If it weren’t for Clement Clarke Moore, we might be leaving Santa Claus carrots instead of cookies on Christmas.
Santa Claus wasn’t always fat. In fact, the inspiration for Santa, St. Nicholas, was a thin man. It was Moore, an Episcopal minister famous for the 1822 poem “An Account of a Visit from St. Nicholas,” who gave Santa the generous waistline.
Moore wrote the poem, more commonly known as “’Twas the Night Before Christmas,” for his three daughters. He wrote:
“The stump of a pipe he held tight in his teeth, and the smoke it encircled his head like a wreath. He had a broad face and a little round belly that shook when he laughed like a bowl full of jelly. He was chubby and plump, a right jolly old elf, and I laughed when I saw him, in spite of myself.”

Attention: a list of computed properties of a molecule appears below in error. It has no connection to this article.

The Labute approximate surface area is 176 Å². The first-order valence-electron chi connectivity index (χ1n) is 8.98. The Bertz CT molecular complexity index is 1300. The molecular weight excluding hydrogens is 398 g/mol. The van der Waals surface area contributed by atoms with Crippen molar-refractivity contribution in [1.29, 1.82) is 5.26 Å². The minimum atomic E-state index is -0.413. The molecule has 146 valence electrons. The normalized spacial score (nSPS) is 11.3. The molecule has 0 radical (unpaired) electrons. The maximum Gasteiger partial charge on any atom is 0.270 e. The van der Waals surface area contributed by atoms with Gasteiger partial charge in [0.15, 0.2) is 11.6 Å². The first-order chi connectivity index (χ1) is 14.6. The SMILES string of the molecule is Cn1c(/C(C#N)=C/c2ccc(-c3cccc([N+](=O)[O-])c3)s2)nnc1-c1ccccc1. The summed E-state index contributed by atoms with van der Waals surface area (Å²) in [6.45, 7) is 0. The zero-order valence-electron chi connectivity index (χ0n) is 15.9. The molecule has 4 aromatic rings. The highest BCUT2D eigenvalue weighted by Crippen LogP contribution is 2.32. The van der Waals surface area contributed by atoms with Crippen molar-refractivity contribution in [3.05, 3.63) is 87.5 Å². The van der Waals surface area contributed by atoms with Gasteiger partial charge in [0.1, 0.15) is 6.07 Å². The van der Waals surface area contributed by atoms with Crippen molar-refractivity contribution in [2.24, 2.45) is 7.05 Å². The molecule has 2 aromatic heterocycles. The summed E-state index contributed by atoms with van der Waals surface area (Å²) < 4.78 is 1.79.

It was this description that influenced the political cartoonist, who drew Santa like this:
These works are what made Santa the jolly, fat figure that we know today.